There are all sorts of legends about it, including the fact that it might be the main setting for the medieval poem Gawain And The Green Knight, but, for me, it’s just the being there that is so impressive.

Mind you, if you do go there, I’d wait until it dries out. The constant rain of the last fortnight has turned its bottom into a quagmire.

Links: Gawain Poem / A Walk to Lud's Church and back

Saturday, 7 January 2012

Mucky Duck

Ah, the Mucky Duck…!  Many a pleasant hour has been spent in here by members of the drinking classes in Leek.
Yes, I know the official name is the Black Swan, but Leekites would just look puzzled if asked where it was, and know it only as the 'Mucky Duck'.

Friday, 6 January 2012

Dr Johnson broods

The literary genius, Dr Samuel Johnson, broods over his home-town of Lichfield. His statue is right in the centre of the market-place next to the parish church, so it really is integral to the town.

It’s a bit unfair to make him look so gloomy. Yes, he did have really bad bouts of depression, but it came and went, and a lot of the time, he was full of energy, and a booming vitality.

And, as we know – he was full of clever and witty sayings.  One of his I like it because it relates to what I and other bloggers in the 'City Daily Photo' family are doing:
The world is not yet exhausted: let me see something to-morrow which I never saw before.

Link: Selected sayings of Dr Johnson

Thursday, 5 January 2012

Fallen tree - whipped away!

The high winds last night and today have brought down a number of trees. 
However, I was amazed to see how quickly the council’s emergency services responded. A few hours after this tree had collapsed, blocking this country lane in Saverley Green, it had been shifted, cut-up ... and the remnants removed!
In the day, the lane would have been blocked for the whole day, if not longer.

Wednesday, 4 January 2012

Gravestone warning

The verses one can see on old, rural gravestones are generally amateur efforts – from the mason himself, sometimes – but, even though they don’t count as ‘great poetry’, they can get you with their simple, but profound lines.

This stone for an 18 year-old, in Brewood churchyard, reads:
Time was I stood and viewed the dead,
And look’d at them as thou do’est me;
In time, thou' l lie as low as I;
And others stand and look at thee.

Hmm.  Made me think.

Tuesday, 3 January 2012

Study-areas shrinking

Libraries – to me – are valuable places.  Not only are they places for me to get hold of books (and even CDs) I can’t afford to buy, but they are places I associate with my youth. In my parents’ crowded house, the only place I could go to study for school-homework in peace was the local library.

Yet, most libraries that I know of in Staffordshire (fearful of being shut I guess), have reduced their ‘quiet areas’ - and some have no study sites at all.  The spaces have been turned over to story-telling areas or computer-zones. And, even where there are study areas, they tend to be squeezed into some cold, small rooms that usually double as something else.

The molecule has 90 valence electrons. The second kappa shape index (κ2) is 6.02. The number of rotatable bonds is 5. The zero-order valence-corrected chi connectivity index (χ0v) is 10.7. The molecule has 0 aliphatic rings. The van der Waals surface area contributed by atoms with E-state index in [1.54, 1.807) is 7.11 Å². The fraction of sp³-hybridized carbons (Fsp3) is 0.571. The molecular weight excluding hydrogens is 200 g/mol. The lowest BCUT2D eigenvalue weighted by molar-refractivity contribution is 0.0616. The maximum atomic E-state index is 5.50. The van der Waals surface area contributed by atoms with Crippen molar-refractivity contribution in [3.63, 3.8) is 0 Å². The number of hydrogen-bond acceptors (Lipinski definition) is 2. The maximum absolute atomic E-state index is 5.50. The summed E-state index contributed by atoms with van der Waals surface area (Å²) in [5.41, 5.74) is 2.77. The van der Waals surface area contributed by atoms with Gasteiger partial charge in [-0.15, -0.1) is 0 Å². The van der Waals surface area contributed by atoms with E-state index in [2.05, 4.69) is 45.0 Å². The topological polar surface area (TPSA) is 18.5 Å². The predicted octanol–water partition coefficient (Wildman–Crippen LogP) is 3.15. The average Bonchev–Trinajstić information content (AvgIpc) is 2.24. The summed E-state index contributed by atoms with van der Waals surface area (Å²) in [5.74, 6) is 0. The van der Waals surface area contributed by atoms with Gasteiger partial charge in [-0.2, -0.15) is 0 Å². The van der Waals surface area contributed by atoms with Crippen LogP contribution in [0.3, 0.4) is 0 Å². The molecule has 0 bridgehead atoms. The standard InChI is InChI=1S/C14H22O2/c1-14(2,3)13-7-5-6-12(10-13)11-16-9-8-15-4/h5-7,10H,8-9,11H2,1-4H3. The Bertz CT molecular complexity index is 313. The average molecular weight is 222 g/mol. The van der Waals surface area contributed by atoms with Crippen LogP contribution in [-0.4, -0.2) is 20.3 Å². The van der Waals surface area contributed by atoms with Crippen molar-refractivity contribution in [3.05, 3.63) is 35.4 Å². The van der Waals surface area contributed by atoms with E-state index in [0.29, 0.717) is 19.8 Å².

So – thank Goodness for Hanley library.  This study-table, in its reference section, is one of half-a-dozen in the section.
Mind you, the best study-area in the county must be at Tamworth Library. The whole of the top floor is given over to study there - and there's even a coffee machine!

What I don’t understand is: what do youngsters do now when they want peace in which to study? Do all kids have their own bedrooms now?  Maybe they do… 

Monday, 2 January 2012

Walking together

‘Walking Together’ is the name of this terrific and startling sculpture in Abbots Bromley Church.  It’s huge, as you can see, and is quite a surprise, because one doesn’t really see it at first. It hangs over the main-door and one passes right under it and into the body of the church before even thinking to turn round to see it.

I guess it’s quite a good symbol for thinking about the twelve months ahead.  2012 is going to be rather a tough year, and, for many, a bit of companionship during it will definitely be helpful.

Sunday, 1 January 2012

New Year's Day Bridge Jump

Mappleton New Year’s Day Bridge-Jumper

The Mappleton New Year’s Day Bridge-Jump & Raft-Race is not exactly a centuries-old tradition – it was only dreamed up just under thirty years ago, after a drunken session by some local lads in the pub…  But, it’s turned into one of the area’s big Eccentric Events, and this year’s activities were as daft as ever!

Two Santas make their way
to the finish line
The competitors sail a raft a few hundred yards downstream on the River Dove to Okeover Bridge, run up on to the bridge itself, leap down into the water, swim to the bank, and then sprint across the field to the local pub, the Okeover Arms. Fastest team there wins.
All fairly straightforward – apart from a river now surging with the recent rains, a thirty-foot drop into very cold water, and a run across the muddiest field ever. Just what you need after a NYEve party the night before!
But the British like a bit of daftness, and there were the maximum entries possible this year.

It’s a lovely, very local event with most of the population of the surrounding villages turning up to cheer on the various Santas, spacemen, super-heroes etc, who are all in costume to add to the festive nature.

All passed very safely, thank Goodness; though it’s possible that this year’s event may be the last, as the present organisers say they can no longer commit to all the work and preparations needed. Which would be a shame.

Incidentally, this is a sort of cross-border activity - most of the race is in Staffordshire, but crosses into Derbyshire for the finish. None of the promotion mentioned that it's a race across two counties, but I'm sure some wit will mention it one day.

Link: Mappleton Bridge-Jump